5. Click Finish. The wizard adds the Logging, Exception Handling, and Database Application Block settings sections and configures them. It creates a new category for the Logging Application Block named Logging Category Filter, and configures a database trace listener and a text formatter for this category.
  6. If you have not already done so, use the script provided with the Logging Application Block to create the required tables and stored procedures in the target database. For more information, see The Logging Application Block.

The following table provides a list of the keyboard gestures that are available in the configuration tool.

Command

Scope

Description

Ctrl+N

Global

New configuration file

Ctrl+O

Global

Open configuration file

Ctrl+S

Global

Save

Ctrl+A

Global

Save As

Shft+F10

Context Menu Key

Element

Standard Windows keyboard commands to open the context menu for the current field.

Space

Section, Element

Expand or Collapse properties

Return

Section

Expand or Collapse section

Del

Section, Element

Delete element or section

Ctrl+Up Arrow

Element (where multiple elements exist in the section)

Move element up in sequence

Ctrl+Down Arrow

Element (where multiple elements exist in the section)

Move element down in sequence

Alt+Left Arrow and Alt+Right Arrow

Element or Section Property

Decrease or Increase the Name/Value property split.

Alt+Ctrl+Left / Alt+Ctrl+Right

Element

Decrease/Increase column width for element.

The type selector dialog is a part of the Enterprise Library configuration tools. It enables you to select from a list of classes. You can also choose the assembly to load. The type selector has the following features:

  • Ability to filter types. As you type in the Type Name text box, the non-matching types are removed from the tree listing of assemblies.
  • Ability to load assemblies from the global assembly cache (GAC). There is no filter in the dialog box for picking the assembly from the GAC, but you can type the assembly name when the list has focus. The list has focus by default.
  • Ability to specify closed generic types. You can define a closed generic type by choosing the generic type and its parameters in the Type Building Tree at the top of the window. These parameters can also be generic types, so the tree can become arbitrarily deep.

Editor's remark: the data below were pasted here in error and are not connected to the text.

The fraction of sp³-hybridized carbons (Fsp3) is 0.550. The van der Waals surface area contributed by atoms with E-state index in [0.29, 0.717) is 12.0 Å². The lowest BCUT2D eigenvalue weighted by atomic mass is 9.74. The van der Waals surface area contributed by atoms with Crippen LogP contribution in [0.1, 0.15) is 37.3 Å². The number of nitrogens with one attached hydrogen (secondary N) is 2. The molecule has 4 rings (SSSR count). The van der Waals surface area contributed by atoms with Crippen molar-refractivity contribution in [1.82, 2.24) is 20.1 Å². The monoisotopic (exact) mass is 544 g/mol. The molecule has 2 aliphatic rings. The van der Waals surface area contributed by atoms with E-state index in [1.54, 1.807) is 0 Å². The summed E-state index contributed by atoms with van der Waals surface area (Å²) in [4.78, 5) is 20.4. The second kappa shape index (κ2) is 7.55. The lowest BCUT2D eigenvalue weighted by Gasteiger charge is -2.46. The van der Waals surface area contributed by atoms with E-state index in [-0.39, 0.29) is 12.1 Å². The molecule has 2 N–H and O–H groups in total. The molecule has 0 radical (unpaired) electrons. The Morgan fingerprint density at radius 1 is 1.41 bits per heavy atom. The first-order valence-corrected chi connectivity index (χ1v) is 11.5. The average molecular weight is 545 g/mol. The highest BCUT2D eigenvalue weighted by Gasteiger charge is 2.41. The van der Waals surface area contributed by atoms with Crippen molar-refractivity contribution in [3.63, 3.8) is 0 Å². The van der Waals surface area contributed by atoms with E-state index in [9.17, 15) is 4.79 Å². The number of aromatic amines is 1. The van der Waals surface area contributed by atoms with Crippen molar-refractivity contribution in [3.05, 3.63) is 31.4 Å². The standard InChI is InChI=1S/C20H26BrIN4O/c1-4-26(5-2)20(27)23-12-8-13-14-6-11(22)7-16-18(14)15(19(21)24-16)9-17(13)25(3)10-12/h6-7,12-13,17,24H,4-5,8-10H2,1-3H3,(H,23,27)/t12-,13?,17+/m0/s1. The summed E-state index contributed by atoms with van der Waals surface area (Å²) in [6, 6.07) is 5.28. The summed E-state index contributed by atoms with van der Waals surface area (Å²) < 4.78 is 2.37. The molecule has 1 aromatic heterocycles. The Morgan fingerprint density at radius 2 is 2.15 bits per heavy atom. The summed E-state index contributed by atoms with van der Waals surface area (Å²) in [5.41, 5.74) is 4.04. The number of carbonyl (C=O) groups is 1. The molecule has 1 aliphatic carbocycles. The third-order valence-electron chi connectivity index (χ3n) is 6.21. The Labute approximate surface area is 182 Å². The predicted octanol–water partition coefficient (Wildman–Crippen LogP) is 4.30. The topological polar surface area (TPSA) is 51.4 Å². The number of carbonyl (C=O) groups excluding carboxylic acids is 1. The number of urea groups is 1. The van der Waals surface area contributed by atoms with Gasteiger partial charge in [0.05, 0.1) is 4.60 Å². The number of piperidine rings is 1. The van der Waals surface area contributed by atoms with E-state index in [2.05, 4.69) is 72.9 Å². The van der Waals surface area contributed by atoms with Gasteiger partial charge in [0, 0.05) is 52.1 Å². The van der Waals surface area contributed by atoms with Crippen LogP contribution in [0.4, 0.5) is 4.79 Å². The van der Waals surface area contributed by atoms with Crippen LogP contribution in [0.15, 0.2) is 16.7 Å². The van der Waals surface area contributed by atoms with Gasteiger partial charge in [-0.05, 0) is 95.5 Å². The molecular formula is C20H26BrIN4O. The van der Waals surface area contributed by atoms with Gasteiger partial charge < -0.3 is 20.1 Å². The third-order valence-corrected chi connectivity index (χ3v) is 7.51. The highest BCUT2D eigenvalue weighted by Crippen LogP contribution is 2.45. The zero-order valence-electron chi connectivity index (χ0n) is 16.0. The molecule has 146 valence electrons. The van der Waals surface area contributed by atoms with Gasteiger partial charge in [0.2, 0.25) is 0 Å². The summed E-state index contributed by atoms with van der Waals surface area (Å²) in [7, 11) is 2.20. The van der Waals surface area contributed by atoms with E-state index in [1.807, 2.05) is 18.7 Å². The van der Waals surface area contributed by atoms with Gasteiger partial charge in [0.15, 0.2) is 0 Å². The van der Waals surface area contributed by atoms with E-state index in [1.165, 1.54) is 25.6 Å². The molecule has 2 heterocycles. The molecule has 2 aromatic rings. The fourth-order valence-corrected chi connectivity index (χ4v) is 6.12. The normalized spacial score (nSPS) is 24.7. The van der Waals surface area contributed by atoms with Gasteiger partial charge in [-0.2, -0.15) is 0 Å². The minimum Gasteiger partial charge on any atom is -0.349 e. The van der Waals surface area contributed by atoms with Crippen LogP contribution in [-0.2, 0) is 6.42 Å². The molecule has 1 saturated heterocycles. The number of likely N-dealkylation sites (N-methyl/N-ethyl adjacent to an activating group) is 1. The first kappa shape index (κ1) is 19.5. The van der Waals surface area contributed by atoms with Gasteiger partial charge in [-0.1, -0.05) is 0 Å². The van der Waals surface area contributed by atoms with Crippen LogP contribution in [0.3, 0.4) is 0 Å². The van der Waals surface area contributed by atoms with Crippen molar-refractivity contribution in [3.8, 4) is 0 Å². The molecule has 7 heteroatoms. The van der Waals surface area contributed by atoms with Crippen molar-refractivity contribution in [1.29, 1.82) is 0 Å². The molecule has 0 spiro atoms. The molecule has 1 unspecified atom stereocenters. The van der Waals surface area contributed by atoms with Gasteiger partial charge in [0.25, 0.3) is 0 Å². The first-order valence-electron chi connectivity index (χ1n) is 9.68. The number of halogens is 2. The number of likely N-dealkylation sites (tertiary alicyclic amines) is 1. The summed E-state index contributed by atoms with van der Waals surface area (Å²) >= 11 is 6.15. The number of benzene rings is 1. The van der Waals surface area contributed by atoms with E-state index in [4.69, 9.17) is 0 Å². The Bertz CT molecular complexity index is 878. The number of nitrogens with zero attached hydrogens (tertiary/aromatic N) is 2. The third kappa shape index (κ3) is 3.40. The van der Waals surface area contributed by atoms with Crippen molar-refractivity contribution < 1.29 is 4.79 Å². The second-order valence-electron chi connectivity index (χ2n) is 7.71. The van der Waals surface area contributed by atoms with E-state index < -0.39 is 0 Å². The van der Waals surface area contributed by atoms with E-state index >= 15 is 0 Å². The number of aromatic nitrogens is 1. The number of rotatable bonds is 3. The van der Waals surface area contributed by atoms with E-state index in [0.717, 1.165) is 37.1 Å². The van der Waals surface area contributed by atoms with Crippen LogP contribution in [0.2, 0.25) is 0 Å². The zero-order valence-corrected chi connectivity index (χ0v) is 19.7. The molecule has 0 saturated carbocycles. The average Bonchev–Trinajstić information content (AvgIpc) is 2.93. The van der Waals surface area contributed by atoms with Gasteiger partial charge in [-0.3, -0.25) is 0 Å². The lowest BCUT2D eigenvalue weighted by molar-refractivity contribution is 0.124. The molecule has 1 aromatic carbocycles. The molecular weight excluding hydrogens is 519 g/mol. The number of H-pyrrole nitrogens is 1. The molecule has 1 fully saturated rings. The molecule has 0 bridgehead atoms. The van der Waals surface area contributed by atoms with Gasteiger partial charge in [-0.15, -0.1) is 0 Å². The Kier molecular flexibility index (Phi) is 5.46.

The way you open the type selector dialog is usage dependent. It opens when you click the ellipsis button (…) in a property that defines a type in the properties pane. It also opens when you add a custom provider, and in other cases where the tool must prompt you to select a type.

To use the type selector dialog to select a type

  1. In the tree view list in the type selector dialog, navigate to the assembly you want to use.

    Ff664633.95348fdf-033d-44a9-9d6a-f31dc70fe367(en-us,PandP.50).png

  2. You can also filter the list by typing a string to use to filter the list in the Type name edit box. For example type string to filter for all classes containing the word "string". When just matching by type name the type names are matched in a prefix-based, case-insensitive way. Assemblies and namespaces are expanded to show the matching types. When there is no dot in the entry, namespaces are not matched. As soon as a dot is entered as part of the name, namespaces are matched and filtered.
  3. If the required assembly is not in the dialog box, click Add from GAC or Add from File and navigate to it.
    Ff664633.note(en-us,PandP.50).gifNote:
    The Add from GAC and Add from File options do not exist in the Visual Studio integrated configuration editor.

  4. In the tree view list in the type selector dialog, click on the type you require.
  5. To accept the selection, click the OK button.

When a generic type is selected, the dialog shows one or more text boxes where you specify the generic type arguments. There is one text box for each generic type parameter. The OK button is enabled even if the generic type arguments are not yet specified. When clicking OK, an error message is displayed if the selected type is not correctly specified.

Notes on Using the Type Selector

Consider the following when using the configuration tool type selector:

  • The integrated Visual Studio Enterprise Library configuration tool displays types that belong to the project and its referenced assemblies. The available types will be retrieved solely from the assemblies referenced by the project that owns the configuration file. To add or remove types displayed, you must add or remove the references within the project. For example, you will not be able to select exception formatters and database types using the integrated editor unless you add the appropriate assembly references to your project.
  • Do not select Microsoft.Practices.EnterpriseLibrary.Configuration.DesignTime assembly in the Enterprise Library configuration tool type selector dialog. This assembly is a part of the configuration tool implementation and is not designed to be referenced from within the tool.